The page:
Ahead of Saturday night’s fight between Bryan and Dubois (pictured), King has been taunting the Londoner about his defeat by Joe Joyce and his ‘hurt little eye’
But King is a clever promotor and will fire up a grudge match because he knows that will sell
There are enough mementoes and artefacts crammed into King’s Florida offices to fill a museum. ‘Only in America’ became the catch-phrase for his rise from the ghetto via prison to fame and wealth. Although not only in America. After Zaire came the Thrilla in Manila, as he discovered another exotic venue for the epic third fight between Ali and Joe Frazier.
The hundreds of millions to come – not least from his turbulent relationship with Mike Tyson – flowed not only in the US but from around the world.
‘Martin Luther King took us to the mountain top,’ he said of the struggle to overthrow slavery and racial prejudice. ‘I want to take us to the bank.’
There would be legal actions from fighters claiming he had taken much of their money with him. Even so, many returned to the fold of King’s patronage and friendship.
Investigations followed into his alleged links with organised crime, which came to nothing.
King celebrates every success – be they achieved by his fighters between the ropes or in court – by presiding over sumptuous banquets in keeping with his enormous appetite.
When Iron Mike Tyson suffered the Upset Of All Time at the fists of James Buster Douglas he went from protesting in vain against the result to hosting a veritable feast in his penthouse suite.
The tables were laden with mountains of beef, haunches of lamb, piles of chicken legs, shoals of lobster, crab and shrimp, sushi galore…..and every other delicacy you can think of.
A second earthquake that night in Tokyo – a real one which set those city skyscrapers swaying – sent the tons of food splattering across the floor. King’s reaction? He summoned the manager and ordered: ‘The same again.’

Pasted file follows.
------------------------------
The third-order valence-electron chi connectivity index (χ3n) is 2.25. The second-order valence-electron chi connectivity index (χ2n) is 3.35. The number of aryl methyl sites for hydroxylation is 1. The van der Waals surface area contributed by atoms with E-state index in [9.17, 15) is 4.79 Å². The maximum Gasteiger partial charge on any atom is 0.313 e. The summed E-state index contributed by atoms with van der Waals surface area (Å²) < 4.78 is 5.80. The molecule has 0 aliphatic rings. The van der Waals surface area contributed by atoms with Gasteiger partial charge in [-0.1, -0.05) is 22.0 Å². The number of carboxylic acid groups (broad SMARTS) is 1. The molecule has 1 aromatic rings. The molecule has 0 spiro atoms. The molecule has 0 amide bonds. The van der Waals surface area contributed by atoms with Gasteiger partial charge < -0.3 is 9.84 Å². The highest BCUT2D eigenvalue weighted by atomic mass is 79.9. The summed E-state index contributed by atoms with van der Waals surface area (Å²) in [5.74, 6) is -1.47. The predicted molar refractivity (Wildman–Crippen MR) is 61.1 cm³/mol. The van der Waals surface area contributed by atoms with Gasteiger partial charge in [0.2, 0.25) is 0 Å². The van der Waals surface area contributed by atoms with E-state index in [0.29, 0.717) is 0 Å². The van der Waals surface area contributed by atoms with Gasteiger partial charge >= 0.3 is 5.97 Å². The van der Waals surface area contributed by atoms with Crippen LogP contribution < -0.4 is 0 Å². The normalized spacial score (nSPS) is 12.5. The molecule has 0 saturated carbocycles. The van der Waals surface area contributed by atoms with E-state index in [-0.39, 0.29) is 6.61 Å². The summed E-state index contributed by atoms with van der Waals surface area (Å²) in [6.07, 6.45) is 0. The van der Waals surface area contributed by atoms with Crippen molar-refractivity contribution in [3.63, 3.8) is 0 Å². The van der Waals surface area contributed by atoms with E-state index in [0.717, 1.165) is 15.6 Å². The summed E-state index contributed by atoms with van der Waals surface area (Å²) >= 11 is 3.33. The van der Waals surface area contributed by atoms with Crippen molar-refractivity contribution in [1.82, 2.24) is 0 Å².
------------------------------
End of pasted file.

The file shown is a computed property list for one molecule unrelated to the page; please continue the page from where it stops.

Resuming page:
King (left) was a key figure behind Muhamed Ali’s career, helping to create some of his most memorable fights that are fondly remembered today
King is a huge character for boxing and his brinkmanship has helped to deliver some of the sport’s finest moments
The man is as huge as his personality. The eating is prodigious yet the heart seemingly still beating as loud and clear as when he began this odyssey.
Bryan versus Dubois is his latest of more than 500 world title fights among thousands of promotions……and counting.
When he staged Frazier versus Foreman in Kingston Jamaica he held exclusive contracts on both men but chose to accompany Smokin’ Joe into the ring. After Foreman inflicted six downs in a crushing victory King walked to the other corner proclaiming: ‘I came in with the world champion and I’m going out with the world champion.’
Might we see the same if Dubois defeats Bryan in the 6,200 seat confines of the Casino Miami arena? Not likely. Not since the English challenger is contracted to Frank Warren, who King sued once in London’s High Court but who he describes now as ‘my friend of honour, dignity and integrity.’
That he may be. Although unlike Muhammad and George, Frank is not in the habit of signing blank pieces of paper.
Bryan v Dubois will be televised live this Saturday night on BT Sport.